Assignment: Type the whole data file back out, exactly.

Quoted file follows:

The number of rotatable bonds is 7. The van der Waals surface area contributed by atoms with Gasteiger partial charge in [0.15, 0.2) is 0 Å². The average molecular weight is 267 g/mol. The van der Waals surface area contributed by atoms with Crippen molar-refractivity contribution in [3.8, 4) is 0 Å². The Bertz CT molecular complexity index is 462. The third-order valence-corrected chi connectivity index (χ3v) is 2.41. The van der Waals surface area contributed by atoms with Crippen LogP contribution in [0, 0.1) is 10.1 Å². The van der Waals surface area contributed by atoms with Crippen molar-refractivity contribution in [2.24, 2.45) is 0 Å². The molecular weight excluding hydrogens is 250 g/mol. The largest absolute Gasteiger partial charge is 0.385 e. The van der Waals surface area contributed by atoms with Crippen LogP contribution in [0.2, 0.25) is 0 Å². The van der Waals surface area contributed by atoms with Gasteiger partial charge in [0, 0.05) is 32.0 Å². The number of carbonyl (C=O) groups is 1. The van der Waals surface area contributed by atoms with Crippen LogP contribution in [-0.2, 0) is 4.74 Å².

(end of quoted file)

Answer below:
The number of rotatable bonds is 7. The van der Waals surface area contributed by atoms with Gasteiger partial charge in [0.15, 0.2) is 0 Å². The average molecular weight is 267 g/mol. The van der Waals surface area contributed by atoms with Crippen molar-refractivity contribution in [3.8, 4) is 0 Å². The Bertz CT molecular complexity index is 462. The third-order valence-corrected chi connectivity index (χ3v) is 2.41. The van der Waals surface area contributed by atoms with Crippen LogP contribution in [0, 0.1) is 10.1 Å². The van der Waals surface area contributed by atoms with Crippen molar-refractivity contribution in [2.24, 2.45) is 0 Å². The molecular weight excluding hydrogens is 250 g/mol. The largest absolute Gasteiger partial charge is 0.385 e. The van der Waals surface area contributed by atoms with Crippen LogP contribution in [0.2, 0.25) is 0 Å². The van der Waals surface area contributed by atoms with Gasteiger partial charge in [0, 0.05) is 32.0 Å². The number of carbonyl (C=O) groups is 1. The van der Waals surface area contributed by atoms with Crippen LogP contribution in [-0.2, 0) is 4.74 Å².